Stopping separation anxiety with your pet at Helen Woodward Animal Center
RANCHO SANTA FE (KUSI) – Separation anxiety is when pets exhibit destructive or disruptive behaviors at home in conjunction with symptoms of stress.
Separation anxiety is triggered when animals are left alone without their family or those they are attached to.
Many things can lead to separation anxiety such as a change in family or guardian, change in schedule or residence, or a change in members of the household.
Jessica Gercke from Helen Woodward Animal Center joined Good Morning San Diego to discuss separation anxiety an to help your pets feeling that way.
SEPARATION ANXIETY INDICATORS:
(How does this differ from simple naughty behavior and a need for training?)
• Your pet’s disruptive or destructive behaviors will be combined with stress behaviors.
• STRESS BEHAVIORS TO LOOK FOR:
• Behaviors will often start when the pet realizes that their owner is preparing to leave so they will be recognizable before you walk out your door.
WAYS TO TREAT AND ADDRESS:
• COUNTERCONDITIONING: Good for mild separation anxiety.
This is a method of changing your pets association with certain activities so that you leaving becomes associated with something positive rather than something negative.
This typically is done with food by giving them treats, snacks, and meals they can take some time to eat while you’re away.
• DISTRACTING: Good for mild to moderate separation anxiety.
Often stuffing Kongs or giving your pet a puzzle to figure out will keep them occupied and allow them to have a better experience home alone.
• DESENSITIZATION: More serious separation anxiety requires more detailed approaches to counterconditioning.
(It’s important to discuss this with your veterinarian, trainer, or a behaviorist to choose a method that would work best.)
This type of therapy works in the following way…
A. Begin by leaving your pet’s sight but staying in the house. You can even put on your coat, pick up your purse and go into the bathroom while your dog continues to stay.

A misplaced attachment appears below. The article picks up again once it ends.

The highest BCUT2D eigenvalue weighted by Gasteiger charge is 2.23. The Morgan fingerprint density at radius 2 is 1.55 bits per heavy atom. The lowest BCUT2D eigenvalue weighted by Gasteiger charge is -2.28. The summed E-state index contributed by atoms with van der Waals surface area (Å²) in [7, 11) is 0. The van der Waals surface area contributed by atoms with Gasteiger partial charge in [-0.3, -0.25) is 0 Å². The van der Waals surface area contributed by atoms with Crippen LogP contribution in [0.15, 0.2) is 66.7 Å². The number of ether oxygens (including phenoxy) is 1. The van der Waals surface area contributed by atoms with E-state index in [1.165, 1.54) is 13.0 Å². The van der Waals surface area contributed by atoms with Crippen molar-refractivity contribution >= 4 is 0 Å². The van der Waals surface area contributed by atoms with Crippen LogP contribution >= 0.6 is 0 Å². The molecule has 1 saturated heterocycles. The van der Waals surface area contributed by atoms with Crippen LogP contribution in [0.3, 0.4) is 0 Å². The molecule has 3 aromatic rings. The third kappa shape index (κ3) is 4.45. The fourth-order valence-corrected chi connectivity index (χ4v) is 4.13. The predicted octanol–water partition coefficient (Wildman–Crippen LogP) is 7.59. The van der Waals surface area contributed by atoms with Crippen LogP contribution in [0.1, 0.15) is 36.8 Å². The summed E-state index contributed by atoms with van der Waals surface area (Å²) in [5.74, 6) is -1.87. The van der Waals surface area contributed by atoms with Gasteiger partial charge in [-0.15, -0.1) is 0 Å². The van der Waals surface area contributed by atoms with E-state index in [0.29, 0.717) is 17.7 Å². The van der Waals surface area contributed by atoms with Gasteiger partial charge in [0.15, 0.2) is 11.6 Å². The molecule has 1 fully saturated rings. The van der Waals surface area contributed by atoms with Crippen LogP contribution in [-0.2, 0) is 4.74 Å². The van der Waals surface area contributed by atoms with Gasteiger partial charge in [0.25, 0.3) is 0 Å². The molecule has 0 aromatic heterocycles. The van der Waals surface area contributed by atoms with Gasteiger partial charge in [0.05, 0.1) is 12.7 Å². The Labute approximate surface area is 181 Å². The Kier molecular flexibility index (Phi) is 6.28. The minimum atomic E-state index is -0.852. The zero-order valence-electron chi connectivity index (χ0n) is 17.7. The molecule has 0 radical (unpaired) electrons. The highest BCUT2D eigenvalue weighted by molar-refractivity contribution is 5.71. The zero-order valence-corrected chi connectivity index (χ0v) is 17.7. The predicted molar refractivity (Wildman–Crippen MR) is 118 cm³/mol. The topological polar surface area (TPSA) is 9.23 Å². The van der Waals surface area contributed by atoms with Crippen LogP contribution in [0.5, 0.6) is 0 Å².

B. Over time, you can start to incorporate very short absences into your training.
(Start with absences that last only last one to two seconds, and then slowly increase the time you’re out of your dog’s sight.)
C. When you’ve trained up to separations of five to ten seconds long, build in counterconditioning by giving your dog a stuffed food toy just before you step out the door.
(The food-stuffed toy also works as a safety cue that tells the dog that this is a “safe” separation.)
D. You will need to spend a significant amount of time building up to 40-minute absences because most of your dog’s anxious responses will occur within the first 40 minutes that he’s alone.
This means that over weeks of conditioning, you’ll increase the duration of your departures by only a few seconds each session, or every couple of sessions, depending on your dog’s tolerance at each level.
• ALTERNATIVE OPTIONS WHILE WORKING ON DESENSITIZATION
(To have a real shot at making this work, your pet cannot be left alone until the training is done.)
o Arrange for a family member, friend or dog sitter to come to your home and stay with your dog when you’re not there. (Most dogs suffering from separation anxiety are fine as long as someone is with them. That someone doesn’t necessarily need to be you.)
o Take your dog to a sitter’s house or to a doggy daycare.
• IMPORTANT TIP: In addition to your graduated absences exercises, all greetings (hellos and goodbyes) should be conducted in a very calm manner.